Pew Research

Recent Pew Research & a Look Back at Wharton School Study

A recent Pew Research Center survey with 4581 respondents has interesting results for those with no children:

-37% of respondents under 50 years old with no children “say they don’t ever expect to become parents.”

-23% of respondents under 50 years old with no children “say they’re unlikely to have children in the future because they just don’t want to.” 

-3 in 10 of respondents under 40 with no children “say they are unlikely to become parents someday.”

This survey brought to mind…

Reading about the survey brought to mind the 2013 book, Baby Bust: New Choices for Men and Women in Work and Family by Stewart Friedman. This book summarizes a cross-generational study of college students that produced a “stark discovery: the rate of graduates who plan to have children has dropped by nearly half over the past 20 years.”

Conducted by the Wharton Work/Life Integration Project at the Wharton School at the University of Pennsylvania, the study surveyed 496 members of the 1992 Wharton undergraduate class, then 307 of the 2012 graduating class.

When the 2012 grads were asked, “Do you plan to have children?”:

-41% of women said yes, 14% said probably, and 27% said probably not or no.
-42% of men said yes, 12% said probably, 30% said probably not or no.

In 2012, we can assume that many or most of the grads were in their early 20s, and would now be in their late 20s/possibly early 30s, so under 40.

I find it interesting that in the Pew Research survey, 3 in 10 (30%) under 40 responded that they are unlikely to become parents someday, and for the 2012 grads in the Wharton study, it is about the same: about 3 in 10 (27% for women and 30% for men) responded “probably not or no.”

In the Wharton study, the ‘probably not or no’ respondents were not given a chance to answer questions directly related to their level of desire to become parents. This recent Pew survey allowed for answers to clearly state because respondents just did not want to have them.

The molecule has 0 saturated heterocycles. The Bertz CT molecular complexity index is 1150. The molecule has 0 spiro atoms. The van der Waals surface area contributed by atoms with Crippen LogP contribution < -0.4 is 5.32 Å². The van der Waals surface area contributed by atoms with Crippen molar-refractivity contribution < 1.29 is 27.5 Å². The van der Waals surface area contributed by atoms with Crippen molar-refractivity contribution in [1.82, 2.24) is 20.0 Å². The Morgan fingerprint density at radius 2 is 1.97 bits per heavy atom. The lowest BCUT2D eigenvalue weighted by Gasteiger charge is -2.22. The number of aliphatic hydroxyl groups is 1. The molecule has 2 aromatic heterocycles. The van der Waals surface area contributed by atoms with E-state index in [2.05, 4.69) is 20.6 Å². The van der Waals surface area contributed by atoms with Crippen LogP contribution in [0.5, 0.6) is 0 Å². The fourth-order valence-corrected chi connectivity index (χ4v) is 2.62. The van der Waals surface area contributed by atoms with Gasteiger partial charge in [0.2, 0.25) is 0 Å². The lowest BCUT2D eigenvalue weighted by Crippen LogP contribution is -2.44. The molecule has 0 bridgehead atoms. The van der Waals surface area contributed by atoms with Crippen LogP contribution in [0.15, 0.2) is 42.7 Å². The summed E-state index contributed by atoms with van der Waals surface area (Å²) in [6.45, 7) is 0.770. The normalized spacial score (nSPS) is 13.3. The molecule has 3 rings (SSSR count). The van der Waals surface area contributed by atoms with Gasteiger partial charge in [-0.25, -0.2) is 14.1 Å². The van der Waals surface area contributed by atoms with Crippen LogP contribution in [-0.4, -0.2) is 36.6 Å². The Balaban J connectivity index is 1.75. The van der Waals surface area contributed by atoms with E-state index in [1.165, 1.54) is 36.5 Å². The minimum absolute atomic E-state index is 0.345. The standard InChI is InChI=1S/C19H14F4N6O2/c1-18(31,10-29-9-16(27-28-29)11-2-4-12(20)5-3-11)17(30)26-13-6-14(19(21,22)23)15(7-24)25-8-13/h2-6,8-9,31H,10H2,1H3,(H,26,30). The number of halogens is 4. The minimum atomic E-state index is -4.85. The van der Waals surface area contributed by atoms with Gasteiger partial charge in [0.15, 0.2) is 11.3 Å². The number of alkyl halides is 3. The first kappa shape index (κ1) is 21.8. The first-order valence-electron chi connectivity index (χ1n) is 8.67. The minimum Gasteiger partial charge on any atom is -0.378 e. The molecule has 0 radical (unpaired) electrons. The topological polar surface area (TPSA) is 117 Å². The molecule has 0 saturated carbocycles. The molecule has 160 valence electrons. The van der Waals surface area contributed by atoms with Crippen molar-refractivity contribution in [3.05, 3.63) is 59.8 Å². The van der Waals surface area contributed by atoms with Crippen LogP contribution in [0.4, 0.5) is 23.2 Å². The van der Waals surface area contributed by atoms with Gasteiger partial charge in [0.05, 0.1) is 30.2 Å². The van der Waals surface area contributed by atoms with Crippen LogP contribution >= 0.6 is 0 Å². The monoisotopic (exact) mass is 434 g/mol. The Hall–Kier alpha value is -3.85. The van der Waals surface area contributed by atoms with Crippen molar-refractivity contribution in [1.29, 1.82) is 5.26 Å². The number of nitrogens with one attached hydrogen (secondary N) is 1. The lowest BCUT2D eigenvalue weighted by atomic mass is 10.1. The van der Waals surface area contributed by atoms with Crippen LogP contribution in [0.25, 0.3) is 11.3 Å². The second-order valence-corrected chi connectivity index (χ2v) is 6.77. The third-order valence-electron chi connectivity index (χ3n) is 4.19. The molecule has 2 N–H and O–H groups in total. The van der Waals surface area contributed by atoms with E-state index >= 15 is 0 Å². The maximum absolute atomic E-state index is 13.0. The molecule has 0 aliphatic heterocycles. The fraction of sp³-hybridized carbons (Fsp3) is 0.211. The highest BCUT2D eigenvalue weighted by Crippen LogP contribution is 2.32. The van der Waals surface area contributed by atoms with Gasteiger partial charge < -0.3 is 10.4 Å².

The longitudinal nature of the Wharton study is also very informative. I wish we could continue to track the 2012 grads as well as the under-40-year-olds in the recent Pew survey for a longitudinal look at their reproductive lives. 

A Longitudinal Look

A longitudinal look at how reproductive lives evolve over time is just what I have been doing for the last nine years. I have been conducting a 10-year study with over 25 women who at the outset identified themselves as childfree. With one more year to go, I have to say this first-of-its-kind study has been an incredible research project with amazing women. I look forward to sharing its results!

To Kid Or Not To Kid

The Premiere of the Documentary Film, To Kid Or Not To Kid, by Maxine Trump

Last weekend I was in New York at DOC NYC, the largest documentary film festival in the United States! I attended the premiere of the documentary film, To Kid Or Not To Kid by filmmaker Maxine Trump. The film follows Maxine’s personal journey of moving through her decision to live childfree.   Continue reading “The Premiere of the Documentary Film, To Kid Or Not To Kid, by Maxine Trump”

Morning Consult

On a Recent Morning Consult and New York Times Survey on Having/Not Having Children

The recent article, “Americans Are Having Fewer Babies. They Told Us Why,” discusses a new survey conducted by Morning Consult for The New York Times. It reports on survey results regarding why “young adults are having fewer children than their ideal number” as well as why they aren’t sure and why they don’t want them at all. Let’s take a brief look at the ‘aren’t sure’ and ‘don’t want them’ group of respondents. Continue reading “On a Recent Morning Consult and New York Times Survey on Having/Not Having Children”

To Baby or Not to Baby

Advice on the “To Baby or Not to Baby” Question

A recent “Ask Polly” on The Cut shocked me.  A woman writes in with the question, “Should I have a baby?” and even though Polly assures readers the “column is not a parody,” I admit I read the response more than once to be sure her advice actually seemed serious.  Continue reading “Advice on the “To Baby or Not to Baby” Question”

Reasons Why People Decide Not to Have Kids

Unpacking Reasons Why People Decide Not to Have Kids

The recent piece, “Do You Have Kids,” by Jeannette Cooperman on projects.stlmag.com in part lays out what “14 women of various races, careers, backgrounds, and belief systems, all married or as-good-as, with the resources to raise a child should they choose to” contemplate as reasons women decide not to have kids.  Let me briefly unpack them: Continue reading “Unpacking Reasons Why People Decide Not to Have Kids”

Talking Pronatalism on the Podcast, This is Home

Check out the latest This is Home podcast just up today that talks about the choice to not have children.

I had a great interview with Producer/Co-Host Erica Gerard, and was happy to be part of this podcast!

The mission of the This is Home podcast is to “tell stories that expand the understanding of what family means to be more inclusive and reflective of the kind of families we see and experience every day – in all of their beautiful and messy forms.”  This podcast episode speaks to home when it means “families of two“!

The podcast can also be found on itunes.  Thank you, This is Home, for discussing this!